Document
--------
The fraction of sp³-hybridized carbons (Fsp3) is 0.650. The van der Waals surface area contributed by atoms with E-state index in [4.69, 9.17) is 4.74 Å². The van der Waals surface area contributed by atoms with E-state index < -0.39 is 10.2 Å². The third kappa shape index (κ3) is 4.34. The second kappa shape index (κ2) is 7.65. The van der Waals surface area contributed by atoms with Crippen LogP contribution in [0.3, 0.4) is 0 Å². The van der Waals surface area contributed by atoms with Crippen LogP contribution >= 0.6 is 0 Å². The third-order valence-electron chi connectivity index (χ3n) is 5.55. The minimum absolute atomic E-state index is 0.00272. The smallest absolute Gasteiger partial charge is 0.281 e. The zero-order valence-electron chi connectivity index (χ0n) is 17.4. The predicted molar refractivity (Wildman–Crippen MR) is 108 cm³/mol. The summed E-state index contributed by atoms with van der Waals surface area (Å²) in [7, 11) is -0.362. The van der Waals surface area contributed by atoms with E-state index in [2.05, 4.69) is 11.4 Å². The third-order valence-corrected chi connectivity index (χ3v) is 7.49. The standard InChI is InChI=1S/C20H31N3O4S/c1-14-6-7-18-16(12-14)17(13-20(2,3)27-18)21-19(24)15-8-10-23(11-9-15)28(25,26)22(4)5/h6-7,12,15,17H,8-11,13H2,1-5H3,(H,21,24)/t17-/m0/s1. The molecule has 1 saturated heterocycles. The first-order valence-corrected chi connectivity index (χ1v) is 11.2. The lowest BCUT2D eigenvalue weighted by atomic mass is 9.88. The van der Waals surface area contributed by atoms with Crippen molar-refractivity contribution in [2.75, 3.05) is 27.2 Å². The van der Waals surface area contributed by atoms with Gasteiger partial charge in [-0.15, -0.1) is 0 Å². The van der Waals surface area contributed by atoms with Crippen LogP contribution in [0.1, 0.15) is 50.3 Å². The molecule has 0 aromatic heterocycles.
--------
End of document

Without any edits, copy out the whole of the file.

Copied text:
The fraction of sp³-hybridized carbons (Fsp3) is 0.650. The van der Waals surface area contributed by atoms with E-state index in [4.69, 9.17) is 4.74 Å². The van der Waals surface area contributed by atoms with E-state index < -0.39 is 10.2 Å². The third kappa shape index (κ3) is 4.34. The second kappa shape index (κ2) is 7.65. The van der Waals surface area contributed by atoms with Crippen LogP contribution in [0.3, 0.4) is 0 Å². The van der Waals surface area contributed by atoms with Crippen LogP contribution >= 0.6 is 0 Å². The third-order valence-electron chi connectivity index (χ3n) is 5.55. The minimum absolute atomic E-state index is 0.00272. The smallest absolute Gasteiger partial charge is 0.281 e. The zero-order valence-electron chi connectivity index (χ0n) is 17.4. The predicted molar refractivity (Wildman–Crippen MR) is 108 cm³/mol. The summed E-state index contributed by atoms with van der Waals surface area (Å²) in [7, 11) is -0.362. The van der Waals surface area contributed by atoms with E-state index in [2.05, 4.69) is 11.4 Å². The third-order valence-corrected chi connectivity index (χ3v) is 7.49. The standard InChI is InChI=1S/C20H31N3O4S/c1-14-6-7-18-16(12-14)17(13-20(2,3)27-18)21-19(24)15-8-10-23(11-9-15)28(25,26)22(4)5/h6-7,12,15,17H,8-11,13H2,1-5H3,(H,21,24)/t17-/m0/s1. The molecule has 1 saturated heterocycles. The first-order valence-corrected chi connectivity index (χ1v) is 11.2. The lowest BCUT2D eigenvalue weighted by atomic mass is 9.88. The van der Waals surface area contributed by atoms with Crippen molar-refractivity contribution in [2.75, 3.05) is 27.2 Å². The van der Waals surface area contributed by atoms with Gasteiger partial charge in [-0.15, -0.1) is 0 Å². The van der Waals surface area contributed by atoms with Crippen LogP contribution in [0.1, 0.15) is 50.3 Å². The molecule has 0 aromatic heterocycles.